"At the beginning of an epidemic, it's essential to discover the source of the disease. For scientists who do that work, it's extremely challenging and without risk to their own health. But the scientists who played an essential role in discovering bulla way back in nineteen, seventy six doesn't always get the credit he deserves in today's episode. We explore the history of a bowl and the consequences of scientific exploitation. It's part of our week of episodes here on the show celebrating and recognizing the contributions of black scientists enjoy. You're listening to shortwave. From NPR. Safai here with none other than NPR East Africa correspondent Ater, Peralta Hey there ater. Hey, Mattie, thank you so much for talking to us all the way from Kenya. I know there's like an eight hour time difference. I am thrilled. But I want to open with a quick question. Who discovered Ebola and do not Google it. First of all. How dare you asked me a question? I should definitely know the answer to, and don't and yeah I already, Google Bet. Came up was. A Belgian microbiologist, but I think you're about to tell me. There's more to this there. Absolutely, there always is right so. Cheated. What you probably saw is a bunch of white westerners like. Dr John Jack. Yembeh does not yeah. He was not one of the people that came up. Yes, so, he's Congolese doctor and today he's doing really important work heading up the response to the current Ebola outbreak in Congo, but back in nineteen, seventy six, we embed. First doctor to. COLLECT ANY BOLA sample. His crucial role in discovering Bolla is often just a footnote, a lot of the history of people. Has Been Written? Without your name. Yes but. You know this Yes it. Did Not quite. Today on the show correcting the record on a Bola, the story of Dr, John Jack Mugabe and what he's doing now to ensure African scientists are part of writing it's. To some in the medical community, it's a controversial move. Okay Ater, so we're talking about a Congolese Dr John, Shaq. And his role in discovering a bola. When do we begin? So when I sat down with him at his office in Kinshasa. He said we should start in. Hundred seventy three. We had just gotten his PhD microbiology at the Riga Institute in Belgium, and he could have stayed in Europe, but he decided to come back to Congo, but when I arrive via. The condition of work were not I had no lab have no. Mice for experimentation, so it was very difficult to work here. Yeah, it's tough to do lab work without a lab, you know. Without a library to instead he took a job as a field epidemiologist and just a couple of years later in Nineteen seventy-six. was sent from Kinshasa the capital of Congo to the village of Yambuku to investigate a mysterious outbreak. it's the first recorded outbreak of Ebola, but no one knew that at the time they thought maybe it was typhoid or yellow fever, and he goes to this local hospital, and he says he finds it completely empty. Why was nobody there? Local residents thought the hospital was the source of the infection and people had died there. But in the morning when they heard Giambi was sent from the capital, the thought he had medicine till they started to come back to the hospital, and we started seeing patients. So so, what's he seeing? When the patients come in, he was seeing. People who were very weak fever? They had headaches I started to to make the physical time. But at that time will have no gloves. And, of course he had to draw blood, but when I removed. They're the sit inch. Both continue to spread out. What I am to see these phenomenal. And also my fingers or with a bow. Wow. Yeah, so he says he he would wash his hands a lot, but really he says it was just luck that he didn't catchable. Yeah, definitely I mean. That's amazing that he's in there and there's no gloves and there's patients and they don't really know what's going on, and he was able to not get it in at this point. We MP he was startled. But then three nurses died that night and a Belgian nun who was working in the village, also got sick with fever. All the nuns had been vaccinated against typhoid and yellow fever. So at this point me MBA was like. Oh, it's probably not those things. Yeah! I mean in the severity to the deaths with this outbreak. He started to realize that this was something different, so he. He convinced one none took back to Kinshasa with him. So what happens next? She died at a hospital a couple of days later, but he took blood samples, and he sent them to Belgium for testing and the guy on the other end that was Peter Piot. Who at the time was with the Institute for Tropical Medicine in Belgium, the guy who turned up from Google search. Yeah. That's right, and so he and other scientists start working to identify the culprit. The CDC in the US gets involved and the realize. This is a new virus that caused hemorragic. Call it Ebola. They name it after a river by the village where it was discovered. So, what you saw out in the field, the blood samples guide all of this plays a crucial role in the history of right. It was huge, but it's PR who gets the bulk of the credit for discovering all up and you can tell this bothers John Jock membe. If you don't recognize the work done in the field, I, it is not correct. it is a team. You know it is a team. Pr Actually wrote a memoir no time to lose and he does mention. But just in passing as a bright scientist, whose constantly pestering him for more resources. Has talked about this well. Peter Pyatt, facetime video, so I got on the phone. He's now the director of the prestigious London, School of Hygiene and tropical medicine and I asked him if he felt at all responsible for writing. Out of his history of Ebola I think that's a comment, but my book less not an attempt to write than that's history of Boll and sold more. My personal experience is more biographies that sense. Was this kind of like an awkward conversation to have ater. Yeah I mean especially because he's Belgian and Belgium was the colonial power in Congo. Ultimately, he looks at it with a little bit of distant. That at the time African scientists they were simply excluded and white scientists parachuted in they took samples, wrote papers that were published in the West and they took all the credit he so he actually said he did. In that actually surprised me and I think. Part of the reason. I feel that he so comfortable. Talking about this is because he's in an academic setting. I think in universities across the world. Students are talking about privilege, so he seems like he is very comfortable having this conversation right now. I mean there's there's something very weird kind of about that coming from him right as a person who has admitted to taking part in exploitative science, absolutely and one of the good things is that he says that things are changing. We mbappe for example has received several international awards just recently for pioneering. The first effective treatment for Ebola reflects our stinky you. Say the politicians in global health in science, General. So okay. I want to ask you about the treatment in a minute, but to put it very bluntly. Have there actually been any concrete steps to try to change this power dynamic in the global health field? Because this is certainly not one of you know two stories. This is one of many many stories. There is I mean look. NBA has made a decision that many thought unthinkable leaving just a few years ago, he decided that all of the blood samples collected during this most recent Ebola. Epidemic will stay in Congo, so if anyone wants to study this outbreak, they will have to come to his institute. I bet that has ruffled some feathers though. I have I've heard from some American scientists. Who have privately expressed frustrations in the are really the ones who have led the way in studying Ebola, but peanut understands that decision when you think about how African scientists have been historically treated, and he says that Western scientists should just get over it. We have to wake up key things one. The world is changing too much endless Nah it's so weird to hear him say a matter of fairness, ater matter of fairness. Okay, so before we move on, tell me about the treatment that Mugabe worked on. So this is the thing that makes him smile right. We embiid calls it the most important achievement of his life, and it goes back to one thousand, nine, hundred, five during another equal outbreak in Congo. Eighty one percent of people infected with Ebola in this village were dying, and he wondered if antibodies developed bipolar survivors could be siphoned from their blood and used to treat new cases, so he gave sick patients transfusions of blood from a bowl of survivors. Too He injected Ebola patients with the blood of survivors. It vision. And seven survive, he says the medical establishment brought him off because he didn't have a control group. That's what they told him. But if this idea was accepted by scientists. We see a lot of life. Okay I mean to be fair. That is a really small group with no control among some other stuff. But on the other hand, it doesn't mean that he was wrong. You know that it should be totally dismissed, and maybe if more scientists looked into, it collaborated with him, maybe tried to replicate that data in some way, they could have learned something with him right because we now know that he was in fact correct about the antibodies. Yeah, I mean that's right in the context is important because I think what really eat set him. Is that maybe lots and lots of people could have been saved during the West. West Africa outbreak, which happened from two thousand, thirteen to two, thousand sixteen, and look just this year that science became the foundation of what is now proven to be the first effective treatment against the Bulla that is saving seventy percent of the people who are treated with amazing. Is He getting credit for that? At this point, he is yeah, absolutely okay, so how does look back on all of this week? What's what's his view on this is so he's he seventy seven, so he's obviously thinking about his legacy. One of the things that he told me is that he's always dreamed that big science could come out of Congo, and partly because of him, that's more likely happen. He got a commitment from Japan to build a state of the art research facility in Kinshasa and in the lab, just a few feet from his office where we talked US scientists were using advanced machines to sequence DNA of the Bulla samples that have to stay here in Congo Okay so moon bay, doctor and scientists who started in the Congo with no lab has a lab and is soon getting an even better one to do his work. Yeah, exactly, yeah, now I have my share. In. So I have my I have. A good subculture will bring joy. But he also has vice rate with micro biologist without Nice, I, asked myself that every day. And, so you know what he says, his biggest legacy won't be that. He helped to discovery or cure for it. It'll be if another young Congolese. Scientist finds himself with an interesting blood sample. He'll be able to investigate it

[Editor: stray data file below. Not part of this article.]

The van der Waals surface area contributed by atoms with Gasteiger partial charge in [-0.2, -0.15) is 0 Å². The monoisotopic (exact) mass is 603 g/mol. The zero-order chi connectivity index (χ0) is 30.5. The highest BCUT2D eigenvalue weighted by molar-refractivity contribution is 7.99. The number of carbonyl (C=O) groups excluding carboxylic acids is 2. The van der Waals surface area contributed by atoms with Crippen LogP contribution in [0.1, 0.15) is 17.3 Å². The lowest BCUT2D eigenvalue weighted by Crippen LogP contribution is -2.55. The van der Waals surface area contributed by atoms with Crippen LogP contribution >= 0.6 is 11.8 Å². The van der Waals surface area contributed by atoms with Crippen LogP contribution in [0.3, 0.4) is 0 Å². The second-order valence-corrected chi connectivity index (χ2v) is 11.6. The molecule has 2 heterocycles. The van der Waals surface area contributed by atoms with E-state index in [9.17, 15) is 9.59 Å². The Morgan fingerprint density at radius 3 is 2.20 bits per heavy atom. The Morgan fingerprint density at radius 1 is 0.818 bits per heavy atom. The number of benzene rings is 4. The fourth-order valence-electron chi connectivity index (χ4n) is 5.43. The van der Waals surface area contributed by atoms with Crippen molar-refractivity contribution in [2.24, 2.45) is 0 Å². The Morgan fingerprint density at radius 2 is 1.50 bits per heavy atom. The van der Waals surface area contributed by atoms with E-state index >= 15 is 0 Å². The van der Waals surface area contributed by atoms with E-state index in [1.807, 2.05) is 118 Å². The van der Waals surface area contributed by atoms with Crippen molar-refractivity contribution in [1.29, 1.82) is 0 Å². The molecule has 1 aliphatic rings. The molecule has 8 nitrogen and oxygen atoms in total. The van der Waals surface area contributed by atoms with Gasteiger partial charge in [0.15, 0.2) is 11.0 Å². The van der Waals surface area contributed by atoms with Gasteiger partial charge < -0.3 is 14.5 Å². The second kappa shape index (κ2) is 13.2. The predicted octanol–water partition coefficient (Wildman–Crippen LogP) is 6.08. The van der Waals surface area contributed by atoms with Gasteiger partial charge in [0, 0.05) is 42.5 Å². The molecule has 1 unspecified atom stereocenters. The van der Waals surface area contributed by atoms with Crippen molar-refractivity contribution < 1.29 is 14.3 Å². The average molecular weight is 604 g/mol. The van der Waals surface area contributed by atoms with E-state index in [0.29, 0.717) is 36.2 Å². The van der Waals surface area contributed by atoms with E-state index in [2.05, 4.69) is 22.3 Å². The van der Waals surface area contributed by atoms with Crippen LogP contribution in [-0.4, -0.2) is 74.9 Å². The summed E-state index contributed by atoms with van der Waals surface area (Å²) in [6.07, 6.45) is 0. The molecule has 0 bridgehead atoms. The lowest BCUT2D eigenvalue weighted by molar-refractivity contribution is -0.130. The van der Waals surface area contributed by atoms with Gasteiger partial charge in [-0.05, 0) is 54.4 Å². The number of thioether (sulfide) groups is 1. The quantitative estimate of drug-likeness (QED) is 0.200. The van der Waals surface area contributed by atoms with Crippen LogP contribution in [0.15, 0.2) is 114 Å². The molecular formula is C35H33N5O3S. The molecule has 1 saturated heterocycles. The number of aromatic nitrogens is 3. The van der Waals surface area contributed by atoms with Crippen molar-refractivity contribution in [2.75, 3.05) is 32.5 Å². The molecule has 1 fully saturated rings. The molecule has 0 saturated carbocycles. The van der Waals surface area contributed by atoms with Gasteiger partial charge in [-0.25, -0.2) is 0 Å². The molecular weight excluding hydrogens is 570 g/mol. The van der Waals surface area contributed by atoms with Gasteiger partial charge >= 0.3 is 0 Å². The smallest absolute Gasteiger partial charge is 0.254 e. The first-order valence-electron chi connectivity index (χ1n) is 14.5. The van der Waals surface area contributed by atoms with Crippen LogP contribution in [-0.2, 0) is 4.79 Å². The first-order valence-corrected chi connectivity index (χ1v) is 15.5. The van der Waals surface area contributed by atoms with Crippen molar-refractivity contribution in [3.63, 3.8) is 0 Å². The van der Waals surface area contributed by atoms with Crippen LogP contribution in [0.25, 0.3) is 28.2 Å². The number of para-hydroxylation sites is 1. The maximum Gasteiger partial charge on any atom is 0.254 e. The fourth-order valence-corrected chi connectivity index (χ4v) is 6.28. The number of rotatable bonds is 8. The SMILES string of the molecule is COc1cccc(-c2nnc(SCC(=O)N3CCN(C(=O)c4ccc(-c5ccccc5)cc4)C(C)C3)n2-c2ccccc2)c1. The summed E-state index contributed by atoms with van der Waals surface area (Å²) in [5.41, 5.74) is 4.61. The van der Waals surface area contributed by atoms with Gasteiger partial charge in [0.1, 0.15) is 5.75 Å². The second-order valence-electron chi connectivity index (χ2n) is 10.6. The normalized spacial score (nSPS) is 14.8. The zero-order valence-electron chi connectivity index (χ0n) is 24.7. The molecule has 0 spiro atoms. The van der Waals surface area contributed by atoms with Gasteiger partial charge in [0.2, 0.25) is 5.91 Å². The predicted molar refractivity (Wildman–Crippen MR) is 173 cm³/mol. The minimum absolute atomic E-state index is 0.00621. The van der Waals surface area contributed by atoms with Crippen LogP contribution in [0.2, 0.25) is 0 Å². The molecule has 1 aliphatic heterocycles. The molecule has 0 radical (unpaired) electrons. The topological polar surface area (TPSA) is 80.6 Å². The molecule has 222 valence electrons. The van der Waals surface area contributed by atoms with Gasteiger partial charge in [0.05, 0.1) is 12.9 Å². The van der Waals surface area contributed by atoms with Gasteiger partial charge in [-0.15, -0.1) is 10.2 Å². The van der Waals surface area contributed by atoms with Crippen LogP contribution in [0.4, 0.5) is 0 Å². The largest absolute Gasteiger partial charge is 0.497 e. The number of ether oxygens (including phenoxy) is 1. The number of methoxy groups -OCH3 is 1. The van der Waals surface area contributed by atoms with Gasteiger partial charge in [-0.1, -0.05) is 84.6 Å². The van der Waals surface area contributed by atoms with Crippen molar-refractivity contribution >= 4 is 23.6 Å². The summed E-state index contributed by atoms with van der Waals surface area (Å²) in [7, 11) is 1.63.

Ebola Congo Kinshasa Scientist Google Belgium John Jack Mugabe Fever Epidemic NPR Typhoid United States Dr John Jack Ater Kenya Mattie Dr John Africa Peralta